When looking for a suitable microphone it’s important that you take into account the type of project you are embarking on.
There is a whole host of mics to choose from on the market, from TV & radio mics, to band and musician mics, to specialist ultrasound mics.
In this review we will discuss the best microphones for singing and recording currently available on the market.
How much are you prepared to spend? There’s no point teasing yourself drooling over a $3500 microphone if you’ve only got a fraction of that to spend. Average professional level singing mics can range from $100 to $250 dollars.
If that’s still out of your price range then there are still options available to you. We’ll examine some of the lower budget products on offer.
Microphones come with varying abilities depending on the polar pattern. Cardioid is by far the most common mic pattern. It is heart-shaped in its coverage and can easily accommodate one or two singers at once.
Most vocal mics will have a cardioid pattern that aims to pick up everything in the direction the mic is pointed, within a close radius.
The cardioid pattern is designed to be most sensitive to sound incoming directly on and less sensitive to sound coming from the opposite direction.
For live vocal performing, cardioid mics are very good at handling feedback in most situations.
Supercardioid has a slightly smaller range than the cardioid although it will be able to pickup instruments behind the mic, should this be an issue.
Super cardioid will give a little less pickup from either side of the mic as it has a tighter range than the standard cardioid. It will act well as a strong close-range mic.
Like the supercardioid, the hyper cardioid is also sensitive to sounds from the back. This may or may not be what you’re looking for, depending on the nature of the recording or performance.
The hypercardioid is more directional than both the cardioid and the super cardioid so it’s important that you keep this in mind when it comes to mic placement.
As its name implies, omnidirectional microphones have the ability to pickup sounds in a 360 degree radius. Typical uses of omnidirectional mics would be when trying to capture large groups of people and crowds.
Omnidirectional mics can also be used in many musical settings such as orchestras and large vocal choirs. Due to the nature of the omnidirectional sensitivity these mics can be prone to feedback in live situations.
Subcardioid mics are similar to omnidirectional mics but not as perfectly even in their pickup range.
They are slightly more directional but can be employed in some of the equivalent scenarios as an omnidirectional mic would typically be used. Quite often these mics are referred to as “wide cardioid”.
Bi-directional mics have a ‘figure of 8’ pickup range and this means they are least sensitive to lateral sounds on either side, but sensitive to front and back only. They can be used to record two audio sounds at once such as multiple singers or on a drumkit.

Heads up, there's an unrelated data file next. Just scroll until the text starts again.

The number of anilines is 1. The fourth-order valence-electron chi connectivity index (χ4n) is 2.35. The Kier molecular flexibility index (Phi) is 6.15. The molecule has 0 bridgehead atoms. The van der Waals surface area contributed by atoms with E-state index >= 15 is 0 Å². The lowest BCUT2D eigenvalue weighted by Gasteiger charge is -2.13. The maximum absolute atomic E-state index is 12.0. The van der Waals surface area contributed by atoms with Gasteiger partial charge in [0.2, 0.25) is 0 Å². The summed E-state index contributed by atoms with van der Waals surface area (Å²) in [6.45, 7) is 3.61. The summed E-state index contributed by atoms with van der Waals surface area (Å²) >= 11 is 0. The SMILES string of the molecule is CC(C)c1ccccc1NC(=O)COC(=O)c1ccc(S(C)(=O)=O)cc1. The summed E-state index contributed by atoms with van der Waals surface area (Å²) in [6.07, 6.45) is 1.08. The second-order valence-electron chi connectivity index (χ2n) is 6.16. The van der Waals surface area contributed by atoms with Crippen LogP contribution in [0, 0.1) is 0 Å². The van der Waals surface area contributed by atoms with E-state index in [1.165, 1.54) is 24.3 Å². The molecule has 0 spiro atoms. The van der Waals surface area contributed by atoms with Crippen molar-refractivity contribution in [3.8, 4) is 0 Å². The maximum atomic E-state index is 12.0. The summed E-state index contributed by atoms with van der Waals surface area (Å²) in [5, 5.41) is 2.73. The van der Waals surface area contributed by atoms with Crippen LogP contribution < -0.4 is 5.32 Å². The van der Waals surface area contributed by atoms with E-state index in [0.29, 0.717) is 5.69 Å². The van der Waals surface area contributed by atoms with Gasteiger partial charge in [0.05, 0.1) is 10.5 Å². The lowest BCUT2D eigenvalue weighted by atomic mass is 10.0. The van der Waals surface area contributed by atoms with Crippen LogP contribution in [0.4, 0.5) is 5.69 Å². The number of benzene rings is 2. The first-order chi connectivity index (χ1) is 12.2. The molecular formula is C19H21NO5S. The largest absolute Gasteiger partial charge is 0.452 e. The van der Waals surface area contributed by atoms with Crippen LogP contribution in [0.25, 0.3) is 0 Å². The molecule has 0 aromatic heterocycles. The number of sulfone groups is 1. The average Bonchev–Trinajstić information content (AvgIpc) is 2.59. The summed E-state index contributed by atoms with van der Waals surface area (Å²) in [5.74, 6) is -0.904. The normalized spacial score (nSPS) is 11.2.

Condenser vs Dynamic
Condenser microphones are powered mics and generally are more expensive than their dynamic counterparts. They require a power source to boost the signal and sensitivity.
This source can be supplied from an internal battery or from the mixing desk, the latter using 48 volt ‘phantom power’.
Should you require phantom power with your condenser, there will often be a button on the desk which needs to be activated in order to send the power down the microphone cable.
Condenser mics are more sensitive in nature and are great for picking up subtle performances. Typically studio vocal microphones are for the most part condenser as the heightened sensitivity allows for full bodied and crisp recordings.
On the downside, condensers are not very robust and better suited to static situations where they have less opportunity to receive the physical knocks and bangs that come with many live situations.
For many live situations it is common to see at least a few dynamic microphones plotted around the stage. Their inherent strength of build and the fact that they are less likely to give in to the rigours of live touring and performance makes them an ideal selection.
Dynamic mics are by nature not as sensitive as condensers but in many cases the difference will be negligible.
Live concerts are louder environments than recording studios and so the necessity for super-sensitivity is not as high.
Condenser Microphones <$150
Fetching a good condenser mic for under 150 dollars is a tough task but there are some options available to you.
Behringer C-1 Studio Condenser
For under $75 Behringer brings us the C-1 Studio Condenser microphone. The C-1 offers exceptionally flat frequency response and considerable sound quality for the low price. It’s a cardioid pickup pattern with fairly impressive background noise reduction.
It handles both live and studio applications well but there would be some reservations for the latter. The Behringer C-1 feels a little light and brittle to touch and this might not auger well for live situations in the long term.
- Quality sound at an introductory price
- Lightweight build
MXL 770 Cardioid Condenser Microphone
Slick looking and versatile enough to cover a wide range of instruments, the MXL 770 offers a competitive solution to those seeking an entry-level condenser microphone.
It has a frequency response of 30Hz – 20kHz and is one of the best vocal microphones you can get for the price.
- Extremely versatile
- Perhaps not the sturdiest
Given its strong high end response, this mic is often recommended for higher pitched instruments and female vocalists.
It is noticeably brighter in sound which is worth considering depending on your requirements but overall it’s a fantastic piece of kit.